In our day, it is less common to see someone die in the United States than it was in previous eras and generations. The Center for Disease Control that at around the year 1900, of every 1,000 infants born alive, 100 would die before their first birthday. If that infant mortality rate of 10 percent had continued, 500,000 live-born children would have died before their first birthday in 1997; instead, the number of infant deaths dropped to around 28,000. The infant mortality rate had dropped by more than 90 percent.
Hospitals were certainly less common a century ago than they are now. This reality created a society in which death was forced into the open. Loved ones would not be taken off life-support in a medical facility behind closed doors; instead, they would breathe their last breath on their deathbed, likely in the care of their family in their home. Death was not so sanitized and routine like an oft-rehearsed procedure of some sort as it is today. People faced it, saw it — breathed it and experienced it firsthand.
Seeing someone die forces you to think about death in the most honest and vulnerable light possible. However, most children in America today will not see someone actually die like they would have in yester-year. Rather than their family member die in their own home, death takes place behind closed doors. Ironically, they are still bombarded with images and portrayals of death through the violence of television shows, video games, and other forms of media. Data gathered from a survey conducted in the 1990s enabled researchers to determine that on average a person 18 years old had seen 40,000 murders portrayed on television. That number would likely be much higher today.
And today we’re seeing not only murders in dramas. While we may seldom see actual murders depicted on television, we’re regularly assailed with the locales and the aftermath of real-life killing — perhaps around the world in times of war, perhaps in the neighborhoods, schools, and churches of communities like our own. Not only do we see this death; many of us — particularly young people — mimic it. Experienced video gamers calculate that the number of “kills” (not necessarily of human figures) made by regular teen players of video games can easily top 100,000 by the time a player reaches age 18. One gamer figured that he had probably made 100,000 “kills” in his first six months of playing; another, more than 73,000 “kills” in just 30 days.
Death has become so common, in fact, that we have forgotten that it is an inversion of the way things are supposed to be. In some media depictions, for example, death is so woven into the fabric of humanity that to not die is seen as the inversion, the abnormality. For example, in the 2007 animated movie Teenage Mutant Ninja Turtles, the plot is driven by an ancient warrior king who is unable to die, and who seeks the release of death after centuries of living.
Death certainly is the norm in our culture, but in this case the norm is not the way things are supposed to be. The invasion of death into our reality is a reminder that the fabric of our reality is torn — and that it must be mended. But we don’t always remember that when we encounter death and dying.
Knowing that all of us will one day face death doesn’t make death any less difficult to face — especially when it is unexpected: when an unborn child is taken from his or her parents just days before the anticipated birth; when the doctor tells your spouse that he or she has only two years to live; when a semi crosses the centerline and wipes out an entire family; when a gunman, committed to slaughter, enters a church and opens fire on unsuspecting worshipers. Death’s sting is still felt. The lack of meaning found in that dark place where you face the shadow of death is paralyzing. The anger you feel when you’re confronted with death is no less real and no less meaningful. Death cuts like a knife smelted from futility.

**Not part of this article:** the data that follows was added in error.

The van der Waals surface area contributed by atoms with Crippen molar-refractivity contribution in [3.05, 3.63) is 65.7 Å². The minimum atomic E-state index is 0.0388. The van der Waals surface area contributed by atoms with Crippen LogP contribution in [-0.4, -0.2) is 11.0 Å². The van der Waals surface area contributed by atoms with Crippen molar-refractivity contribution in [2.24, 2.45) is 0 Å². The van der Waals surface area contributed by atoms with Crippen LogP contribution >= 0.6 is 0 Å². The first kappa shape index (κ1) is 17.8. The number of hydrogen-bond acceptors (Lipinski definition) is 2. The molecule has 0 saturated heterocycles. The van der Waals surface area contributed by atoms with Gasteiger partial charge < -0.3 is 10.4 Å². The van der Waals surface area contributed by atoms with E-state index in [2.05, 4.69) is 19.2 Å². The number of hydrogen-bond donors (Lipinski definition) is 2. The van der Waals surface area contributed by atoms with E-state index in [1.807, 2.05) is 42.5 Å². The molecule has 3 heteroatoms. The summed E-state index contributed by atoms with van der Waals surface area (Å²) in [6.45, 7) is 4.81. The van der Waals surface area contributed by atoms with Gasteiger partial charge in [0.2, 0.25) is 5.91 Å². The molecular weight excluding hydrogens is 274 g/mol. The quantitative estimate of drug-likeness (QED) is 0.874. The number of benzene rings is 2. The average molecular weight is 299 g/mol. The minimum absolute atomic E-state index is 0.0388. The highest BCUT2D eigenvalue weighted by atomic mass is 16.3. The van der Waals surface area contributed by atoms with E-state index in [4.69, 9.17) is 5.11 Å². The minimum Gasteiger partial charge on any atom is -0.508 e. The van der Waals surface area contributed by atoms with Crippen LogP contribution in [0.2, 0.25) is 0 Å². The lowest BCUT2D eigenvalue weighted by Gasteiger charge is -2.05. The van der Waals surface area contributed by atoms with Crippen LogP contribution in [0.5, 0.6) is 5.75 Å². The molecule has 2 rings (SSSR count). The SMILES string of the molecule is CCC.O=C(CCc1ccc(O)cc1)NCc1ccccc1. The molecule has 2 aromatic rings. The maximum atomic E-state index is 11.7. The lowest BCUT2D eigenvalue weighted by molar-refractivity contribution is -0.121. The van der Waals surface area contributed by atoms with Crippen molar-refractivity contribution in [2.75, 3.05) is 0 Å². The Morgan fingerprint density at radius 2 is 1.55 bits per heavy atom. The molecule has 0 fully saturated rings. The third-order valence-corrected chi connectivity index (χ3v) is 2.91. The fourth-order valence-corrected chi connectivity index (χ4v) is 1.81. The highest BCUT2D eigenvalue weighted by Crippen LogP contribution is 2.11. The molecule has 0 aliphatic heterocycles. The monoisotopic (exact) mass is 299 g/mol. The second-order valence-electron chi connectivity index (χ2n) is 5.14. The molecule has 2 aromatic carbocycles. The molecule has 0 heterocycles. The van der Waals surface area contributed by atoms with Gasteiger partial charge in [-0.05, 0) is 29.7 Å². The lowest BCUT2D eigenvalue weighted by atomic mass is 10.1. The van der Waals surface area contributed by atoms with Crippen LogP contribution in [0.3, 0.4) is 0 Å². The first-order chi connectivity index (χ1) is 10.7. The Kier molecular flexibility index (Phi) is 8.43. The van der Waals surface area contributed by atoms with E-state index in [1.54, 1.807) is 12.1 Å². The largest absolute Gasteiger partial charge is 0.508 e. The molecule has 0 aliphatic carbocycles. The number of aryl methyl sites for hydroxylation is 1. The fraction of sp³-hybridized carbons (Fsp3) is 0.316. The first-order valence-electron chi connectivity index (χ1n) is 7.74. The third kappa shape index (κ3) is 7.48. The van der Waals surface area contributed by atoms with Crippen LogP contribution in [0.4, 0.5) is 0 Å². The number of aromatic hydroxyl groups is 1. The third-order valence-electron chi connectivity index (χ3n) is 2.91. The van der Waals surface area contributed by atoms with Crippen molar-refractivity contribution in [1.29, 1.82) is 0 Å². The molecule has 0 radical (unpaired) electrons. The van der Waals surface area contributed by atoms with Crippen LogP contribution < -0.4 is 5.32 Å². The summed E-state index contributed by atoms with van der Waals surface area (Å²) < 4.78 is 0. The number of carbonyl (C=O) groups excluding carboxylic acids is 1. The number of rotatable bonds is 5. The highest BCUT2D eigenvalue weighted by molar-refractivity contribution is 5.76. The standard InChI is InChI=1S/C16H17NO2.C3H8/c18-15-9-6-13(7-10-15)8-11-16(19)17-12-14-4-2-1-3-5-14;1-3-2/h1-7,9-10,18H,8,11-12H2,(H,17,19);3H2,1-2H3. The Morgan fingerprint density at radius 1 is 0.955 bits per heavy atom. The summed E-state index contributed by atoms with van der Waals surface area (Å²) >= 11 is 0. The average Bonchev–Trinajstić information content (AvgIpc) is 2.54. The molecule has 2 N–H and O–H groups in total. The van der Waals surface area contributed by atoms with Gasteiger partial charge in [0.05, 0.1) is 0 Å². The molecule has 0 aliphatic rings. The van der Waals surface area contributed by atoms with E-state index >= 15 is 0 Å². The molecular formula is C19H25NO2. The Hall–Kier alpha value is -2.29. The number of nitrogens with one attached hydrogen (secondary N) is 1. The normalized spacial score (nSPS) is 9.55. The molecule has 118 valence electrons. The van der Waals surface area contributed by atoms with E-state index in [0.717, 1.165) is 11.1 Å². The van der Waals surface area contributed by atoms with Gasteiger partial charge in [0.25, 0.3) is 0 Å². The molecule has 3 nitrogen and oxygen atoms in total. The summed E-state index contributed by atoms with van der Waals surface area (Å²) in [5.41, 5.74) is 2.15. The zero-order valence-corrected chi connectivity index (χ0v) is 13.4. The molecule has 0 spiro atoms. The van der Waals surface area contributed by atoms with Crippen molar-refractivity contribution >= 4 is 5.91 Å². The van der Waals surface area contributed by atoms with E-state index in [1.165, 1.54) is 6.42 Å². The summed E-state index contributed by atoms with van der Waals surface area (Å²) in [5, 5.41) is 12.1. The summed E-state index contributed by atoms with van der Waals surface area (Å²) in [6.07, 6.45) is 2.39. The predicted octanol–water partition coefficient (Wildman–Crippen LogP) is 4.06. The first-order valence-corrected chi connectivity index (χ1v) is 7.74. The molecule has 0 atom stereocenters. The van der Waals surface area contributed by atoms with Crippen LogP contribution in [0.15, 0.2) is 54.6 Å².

We aren’t always given a reason why some people die in the way they do. We aren’t told why one child is taken and another is left to flourish, grow up, and live a prosperous life. We aren’t given a reason why one person will experience the loss of many loved ones and another will see death only through the sanitized lens after years of a good life.
The comfort we are given in Scripture is not in answer to “Why?” but in answer to “Who?” Though having rained terror since Adam’s defeat (Romans 5:14), Death will one day die (Revelation 10:14). The comfort we take from the fact that the King of Kings was given up to Death is found in the fact that He endured that ordeal so that we would not face the second, eternal death. Does death still hurt when our loved ones are ripped from us? Definitely. Do we still get angry when another life is claimed? Yes, we do. But Death has been put on notice.
We desperately need to jettison the unnecessary and inaccurate portrayals of death and to embrace the reality of death as God has described it to us. Those who place their trust in the Who of the risen Lord can look Death squarely in the eye and see that Death is dying. His grip is weakening. His power is waning. And his domain cannot hold the dead in Christ forever.
Because Christ rose from the dead, from the place thought to represent finality, we can have hope that we, too, will one day rise again (1 Corinthians 15:12-28). Death — the last of Christ’s enemies — will be put under the feet of Jesus (1 Corinthians 15:26). The sheer futility, pointlessness, and emptiness of those undeserving of death being taken from us is a wound that will be closed and healed by the risen King. Through His own wounds, we will be made whole. Because He lives, we too will live.